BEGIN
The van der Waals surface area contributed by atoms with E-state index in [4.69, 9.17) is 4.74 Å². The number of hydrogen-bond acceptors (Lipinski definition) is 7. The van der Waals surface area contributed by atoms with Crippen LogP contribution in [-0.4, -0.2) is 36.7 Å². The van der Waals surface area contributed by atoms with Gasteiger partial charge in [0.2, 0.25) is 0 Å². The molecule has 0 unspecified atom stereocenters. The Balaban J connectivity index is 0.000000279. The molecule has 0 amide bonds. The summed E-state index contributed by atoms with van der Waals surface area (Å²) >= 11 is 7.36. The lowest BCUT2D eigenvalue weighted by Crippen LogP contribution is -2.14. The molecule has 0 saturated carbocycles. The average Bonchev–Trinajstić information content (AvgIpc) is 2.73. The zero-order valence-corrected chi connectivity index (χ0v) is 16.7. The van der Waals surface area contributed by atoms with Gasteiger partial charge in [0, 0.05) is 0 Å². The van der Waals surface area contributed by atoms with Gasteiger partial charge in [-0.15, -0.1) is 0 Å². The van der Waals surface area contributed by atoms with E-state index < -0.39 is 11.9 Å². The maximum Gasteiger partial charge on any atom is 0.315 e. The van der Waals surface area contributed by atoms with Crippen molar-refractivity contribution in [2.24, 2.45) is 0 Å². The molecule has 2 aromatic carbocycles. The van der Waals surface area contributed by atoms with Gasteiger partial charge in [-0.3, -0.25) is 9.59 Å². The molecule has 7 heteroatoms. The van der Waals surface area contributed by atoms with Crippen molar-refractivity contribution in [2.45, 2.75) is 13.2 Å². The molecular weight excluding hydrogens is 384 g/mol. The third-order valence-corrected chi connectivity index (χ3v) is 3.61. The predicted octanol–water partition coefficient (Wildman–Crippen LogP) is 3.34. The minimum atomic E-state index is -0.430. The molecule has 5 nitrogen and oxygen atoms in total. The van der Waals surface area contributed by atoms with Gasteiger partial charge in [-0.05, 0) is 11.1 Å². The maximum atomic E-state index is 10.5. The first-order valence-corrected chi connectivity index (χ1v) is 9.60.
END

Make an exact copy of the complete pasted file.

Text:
The van der Waals surface area contributed by atoms with E-state index in [4.69, 9.17) is 4.74 Å². The number of hydrogen-bond acceptors (Lipinski definition) is 7. The van der Waals surface area contributed by atoms with Crippen LogP contribution in [-0.4, -0.2) is 36.7 Å². The van der Waals surface area contributed by atoms with Gasteiger partial charge in [0.2, 0.25) is 0 Å². The molecule has 0 unspecified atom stereocenters. The Balaban J connectivity index is 0.000000279. The molecule has 0 amide bonds. The summed E-state index contributed by atoms with van der Waals surface area (Å²) >= 11 is 7.36. The lowest BCUT2D eigenvalue weighted by Crippen LogP contribution is -2.14. The molecule has 0 saturated carbocycles. The average Bonchev–Trinajstić information content (AvgIpc) is 2.73. The zero-order valence-corrected chi connectivity index (χ0v) is 16.7. The van der Waals surface area contributed by atoms with Gasteiger partial charge in [0, 0.05) is 0 Å². The van der Waals surface area contributed by atoms with Gasteiger partial charge in [-0.15, -0.1) is 0 Å². The van der Waals surface area contributed by atoms with E-state index < -0.39 is 11.9 Å². The maximum Gasteiger partial charge on any atom is 0.315 e. The van der Waals surface area contributed by atoms with Crippen molar-refractivity contribution in [2.24, 2.45) is 0 Å². The molecule has 2 aromatic carbocycles. The van der Waals surface area contributed by atoms with Gasteiger partial charge in [-0.3, -0.25) is 9.59 Å². The molecule has 7 heteroatoms. The van der Waals surface area contributed by atoms with Crippen molar-refractivity contribution in [2.45, 2.75) is 13.2 Å². The molecular weight excluding hydrogens is 384 g/mol. The third-order valence-corrected chi connectivity index (χ3v) is 3.61. The predicted octanol–water partition coefficient (Wildman–Crippen LogP) is 3.34. The minimum atomic E-state index is -0.430. The molecule has 5 nitrogen and oxygen atoms in total. The van der Waals surface area contributed by atoms with Gasteiger partial charge in [-0.05, 0) is 11.1 Å². The maximum atomic E-state index is 10.5. The first-order valence-corrected chi connectivity index (χ1v) is 9.60.